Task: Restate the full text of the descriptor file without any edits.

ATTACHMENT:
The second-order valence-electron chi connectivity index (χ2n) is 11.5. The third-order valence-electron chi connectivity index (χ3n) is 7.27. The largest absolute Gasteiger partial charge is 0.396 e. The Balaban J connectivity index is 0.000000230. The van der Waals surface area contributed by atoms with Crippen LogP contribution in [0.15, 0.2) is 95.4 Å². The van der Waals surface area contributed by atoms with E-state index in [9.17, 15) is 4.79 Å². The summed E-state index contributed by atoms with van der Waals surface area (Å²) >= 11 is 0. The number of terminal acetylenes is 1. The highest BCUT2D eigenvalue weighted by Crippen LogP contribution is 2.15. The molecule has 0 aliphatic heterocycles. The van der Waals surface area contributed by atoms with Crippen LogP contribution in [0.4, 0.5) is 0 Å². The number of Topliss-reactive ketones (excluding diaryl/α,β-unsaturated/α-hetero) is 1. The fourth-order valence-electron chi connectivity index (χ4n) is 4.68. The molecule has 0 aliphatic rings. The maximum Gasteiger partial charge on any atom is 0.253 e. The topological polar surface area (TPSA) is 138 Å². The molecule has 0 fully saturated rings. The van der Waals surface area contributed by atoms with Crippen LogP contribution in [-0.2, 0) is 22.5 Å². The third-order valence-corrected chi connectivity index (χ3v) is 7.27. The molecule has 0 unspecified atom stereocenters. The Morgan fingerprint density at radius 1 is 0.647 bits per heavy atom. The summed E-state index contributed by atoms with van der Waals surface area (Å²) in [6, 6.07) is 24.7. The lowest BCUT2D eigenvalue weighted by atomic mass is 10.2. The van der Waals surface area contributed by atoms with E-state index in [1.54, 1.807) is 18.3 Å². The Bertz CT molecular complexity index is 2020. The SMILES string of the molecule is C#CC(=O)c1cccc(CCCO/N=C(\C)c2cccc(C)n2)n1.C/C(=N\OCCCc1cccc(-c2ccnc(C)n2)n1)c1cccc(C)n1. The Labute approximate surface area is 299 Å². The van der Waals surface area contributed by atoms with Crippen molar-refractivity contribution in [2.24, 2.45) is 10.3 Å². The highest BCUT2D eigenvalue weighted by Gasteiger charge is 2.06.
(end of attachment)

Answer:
The second-order valence-electron chi connectivity index (χ2n) is 11.5. The third-order valence-electron chi connectivity index (χ3n) is 7.27. The largest absolute Gasteiger partial charge is 0.396 e. The Balaban J connectivity index is 0.000000230. The van der Waals surface area contributed by atoms with Crippen LogP contribution in [0.15, 0.2) is 95.4 Å². The van der Waals surface area contributed by atoms with E-state index in [9.17, 15) is 4.79 Å². The summed E-state index contributed by atoms with van der Waals surface area (Å²) >= 11 is 0. The number of terminal acetylenes is 1. The highest BCUT2D eigenvalue weighted by Crippen LogP contribution is 2.15. The molecule has 0 aliphatic heterocycles. The van der Waals surface area contributed by atoms with Crippen LogP contribution in [0.4, 0.5) is 0 Å². The number of Topliss-reactive ketones (excluding diaryl/α,β-unsaturated/α-hetero) is 1. The fourth-order valence-electron chi connectivity index (χ4n) is 4.68. The molecule has 0 aliphatic rings. The maximum Gasteiger partial charge on any atom is 0.253 e. The topological polar surface area (TPSA) is 138 Å². The molecule has 0 fully saturated rings. The van der Waals surface area contributed by atoms with Crippen LogP contribution in [-0.2, 0) is 22.5 Å². The third-order valence-corrected chi connectivity index (χ3v) is 7.27. The molecule has 0 unspecified atom stereocenters. The Morgan fingerprint density at radius 1 is 0.647 bits per heavy atom. The summed E-state index contributed by atoms with van der Waals surface area (Å²) in [6, 6.07) is 24.7. The lowest BCUT2D eigenvalue weighted by atomic mass is 10.2. The van der Waals surface area contributed by atoms with E-state index in [1.54, 1.807) is 18.3 Å². The Bertz CT molecular complexity index is 2020. The SMILES string of the molecule is C#CC(=O)c1cccc(CCCO/N=C(\C)c2cccc(C)n2)n1.C/C(=N\OCCCc1cccc(-c2ccnc(C)n2)n1)c1cccc(C)n1. The Labute approximate surface area is 299 Å². The van der Waals surface area contributed by atoms with Crippen molar-refractivity contribution in [2.24, 2.45) is 10.3 Å². The highest BCUT2D eigenvalue weighted by Gasteiger charge is 2.06.